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Publication Detail
Linear instability of planar shear banded flow of both diffusive and non-diffusive Johnson-Segalman fluids
Abstract
We consider the linear stability of shear banded planar Couette flow ofthe Johnson-Segalman fluid, with and without the addition of stressdiffusion to regularise the equations. In particular, we investigate thelinear stability of an initially one-dimensional "base" flow, with a flatinterface between the bands, to two-dimensional perturbations representingundulations along the interface. We demonstrate analytically that, for thelinear stability problem, the limit in which diffusion tends to zero ismathematically equivalent to a pure (non-diffusive) Johnson-Segalman modelwith a material interface between the shear bands, provided the wavelengthof perturbations being considered is long relative to the (short)diffusion lengthscale.For no diffusion, we find that the flow is unstable to long waves foralmost all arrangements of the two shear bands. In particular, for any setof fluid parameters and shear stress there is some arrangement of shearbands that shows this instability. Typically the stable arrangements ofbands are those in which one of the two bands is very thin. Weak diffusionprovides a small stabilising effect, rendering extremely long wavesmarginally stable. However, the basic long-wave instability mechanism isnot affected by this, and where there would be instability as wavenumber ktends to 0 in the absence of diffusion, we observe instability formoderate to long waves even with diffusion.This paper is the first full analytical investigation into an instabilityfirst documented in the numerical study of [Fielding, PRL95, 134501(2005)]. Authors prior to that work have either happened to chooseparameters where long waves are stable or used slightly differentconstitutive equations and Poiseuille flow, for which the parameters forinstability appear to be much more restricted.We identify two driving terms that can cause instability: one, a jump inN1, as reported previously by Hinch et al. [Hinch, Harris & Rallison,JNNFM 43, 311-324 (1992)]; and the second, a discontinuity in shear rate.The mechanism for instability from the second of these is not thoroughlyunderstood.We discuss the relevance of this work to recent experimental observationsof complex dynamics seen in shear-banded flows.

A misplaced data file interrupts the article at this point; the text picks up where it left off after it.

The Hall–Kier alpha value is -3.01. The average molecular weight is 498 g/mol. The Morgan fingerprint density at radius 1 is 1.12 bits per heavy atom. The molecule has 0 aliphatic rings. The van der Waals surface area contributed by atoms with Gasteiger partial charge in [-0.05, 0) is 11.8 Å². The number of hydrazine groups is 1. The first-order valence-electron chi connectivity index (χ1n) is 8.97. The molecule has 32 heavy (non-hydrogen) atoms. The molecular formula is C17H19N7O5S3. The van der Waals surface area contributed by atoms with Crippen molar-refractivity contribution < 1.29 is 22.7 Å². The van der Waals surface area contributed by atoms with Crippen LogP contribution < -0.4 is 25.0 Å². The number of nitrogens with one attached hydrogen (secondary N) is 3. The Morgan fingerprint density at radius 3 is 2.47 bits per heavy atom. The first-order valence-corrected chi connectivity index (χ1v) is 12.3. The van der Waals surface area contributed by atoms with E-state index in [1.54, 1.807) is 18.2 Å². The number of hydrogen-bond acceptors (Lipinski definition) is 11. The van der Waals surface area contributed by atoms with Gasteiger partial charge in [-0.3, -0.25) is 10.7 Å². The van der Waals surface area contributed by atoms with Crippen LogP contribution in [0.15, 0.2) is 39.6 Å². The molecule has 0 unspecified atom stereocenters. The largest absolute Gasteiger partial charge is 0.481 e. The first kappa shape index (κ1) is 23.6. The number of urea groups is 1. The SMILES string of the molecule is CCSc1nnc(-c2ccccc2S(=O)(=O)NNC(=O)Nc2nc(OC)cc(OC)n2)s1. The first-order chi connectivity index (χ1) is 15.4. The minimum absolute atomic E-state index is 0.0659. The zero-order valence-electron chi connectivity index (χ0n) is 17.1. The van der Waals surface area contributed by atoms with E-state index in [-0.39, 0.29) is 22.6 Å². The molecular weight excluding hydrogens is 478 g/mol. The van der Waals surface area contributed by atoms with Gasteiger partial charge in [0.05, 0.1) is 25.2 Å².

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Dept of Mathematics
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